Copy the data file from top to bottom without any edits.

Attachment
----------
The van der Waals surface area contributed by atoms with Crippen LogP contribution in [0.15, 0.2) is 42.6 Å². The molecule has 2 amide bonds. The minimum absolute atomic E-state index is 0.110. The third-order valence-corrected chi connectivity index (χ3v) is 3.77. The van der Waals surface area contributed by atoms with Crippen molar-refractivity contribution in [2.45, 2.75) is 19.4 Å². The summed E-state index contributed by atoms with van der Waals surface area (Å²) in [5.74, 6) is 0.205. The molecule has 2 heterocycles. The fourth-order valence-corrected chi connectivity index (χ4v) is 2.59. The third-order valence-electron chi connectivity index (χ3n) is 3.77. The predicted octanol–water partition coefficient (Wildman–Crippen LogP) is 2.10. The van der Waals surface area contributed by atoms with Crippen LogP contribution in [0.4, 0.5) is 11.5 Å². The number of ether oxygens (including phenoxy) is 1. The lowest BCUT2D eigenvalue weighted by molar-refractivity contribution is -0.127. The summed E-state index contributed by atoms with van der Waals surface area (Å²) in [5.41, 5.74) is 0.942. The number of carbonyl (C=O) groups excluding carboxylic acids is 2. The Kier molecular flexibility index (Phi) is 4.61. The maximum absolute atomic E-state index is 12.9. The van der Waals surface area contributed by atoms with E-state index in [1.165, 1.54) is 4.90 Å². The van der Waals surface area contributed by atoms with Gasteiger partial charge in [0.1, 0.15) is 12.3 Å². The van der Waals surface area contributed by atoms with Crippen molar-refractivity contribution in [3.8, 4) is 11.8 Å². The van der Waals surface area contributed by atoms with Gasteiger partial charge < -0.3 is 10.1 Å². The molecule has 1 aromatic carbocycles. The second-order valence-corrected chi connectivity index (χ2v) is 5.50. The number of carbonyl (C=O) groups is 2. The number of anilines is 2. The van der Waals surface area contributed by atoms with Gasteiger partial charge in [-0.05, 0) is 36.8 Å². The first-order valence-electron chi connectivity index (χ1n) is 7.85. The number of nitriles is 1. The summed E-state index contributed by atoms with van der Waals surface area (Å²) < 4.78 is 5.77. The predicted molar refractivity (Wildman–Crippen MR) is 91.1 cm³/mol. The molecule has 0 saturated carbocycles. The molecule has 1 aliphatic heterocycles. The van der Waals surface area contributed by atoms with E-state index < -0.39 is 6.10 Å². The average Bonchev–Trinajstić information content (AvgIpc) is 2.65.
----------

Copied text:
The van der Waals surface area contributed by atoms with Crippen LogP contribution in [0.15, 0.2) is 42.6 Å². The molecule has 2 amide bonds. The minimum absolute atomic E-state index is 0.110. The third-order valence-corrected chi connectivity index (χ3v) is 3.77. The van der Waals surface area contributed by atoms with Crippen molar-refractivity contribution in [2.45, 2.75) is 19.4 Å². The summed E-state index contributed by atoms with van der Waals surface area (Å²) in [5.74, 6) is 0.205. The molecule has 2 heterocycles. The fourth-order valence-corrected chi connectivity index (χ4v) is 2.59. The third-order valence-electron chi connectivity index (χ3n) is 3.77. The predicted octanol–water partition coefficient (Wildman–Crippen LogP) is 2.10. The van der Waals surface area contributed by atoms with Crippen LogP contribution in [0.4, 0.5) is 11.5 Å². The number of ether oxygens (including phenoxy) is 1. The lowest BCUT2D eigenvalue weighted by molar-refractivity contribution is -0.127. The summed E-state index contributed by atoms with van der Waals surface area (Å²) in [5.41, 5.74) is 0.942. The number of carbonyl (C=O) groups excluding carboxylic acids is 2. The Kier molecular flexibility index (Phi) is 4.61. The maximum absolute atomic E-state index is 12.9. The van der Waals surface area contributed by atoms with E-state index in [1.165, 1.54) is 4.90 Å². The van der Waals surface area contributed by atoms with Gasteiger partial charge in [0.1, 0.15) is 12.3 Å². The van der Waals surface area contributed by atoms with Crippen molar-refractivity contribution in [3.8, 4) is 11.8 Å². The van der Waals surface area contributed by atoms with Gasteiger partial charge < -0.3 is 10.1 Å². The molecule has 1 aromatic carbocycles. The second-order valence-corrected chi connectivity index (χ2v) is 5.50. The number of carbonyl (C=O) groups is 2. The number of anilines is 2. The van der Waals surface area contributed by atoms with Gasteiger partial charge in [-0.05, 0) is 36.8 Å². The first-order valence-electron chi connectivity index (χ1n) is 7.85. The number of nitriles is 1. The summed E-state index contributed by atoms with van der Waals surface area (Å²) < 4.78 is 5.77. The predicted molar refractivity (Wildman–Crippen MR) is 91.1 cm³/mol. The molecule has 0 saturated carbocycles. The molecule has 1 aliphatic heterocycles. The van der Waals surface area contributed by atoms with E-state index < -0.39 is 6.10 Å². The average Bonchev–Trinajstić information content (AvgIpc) is 2.65.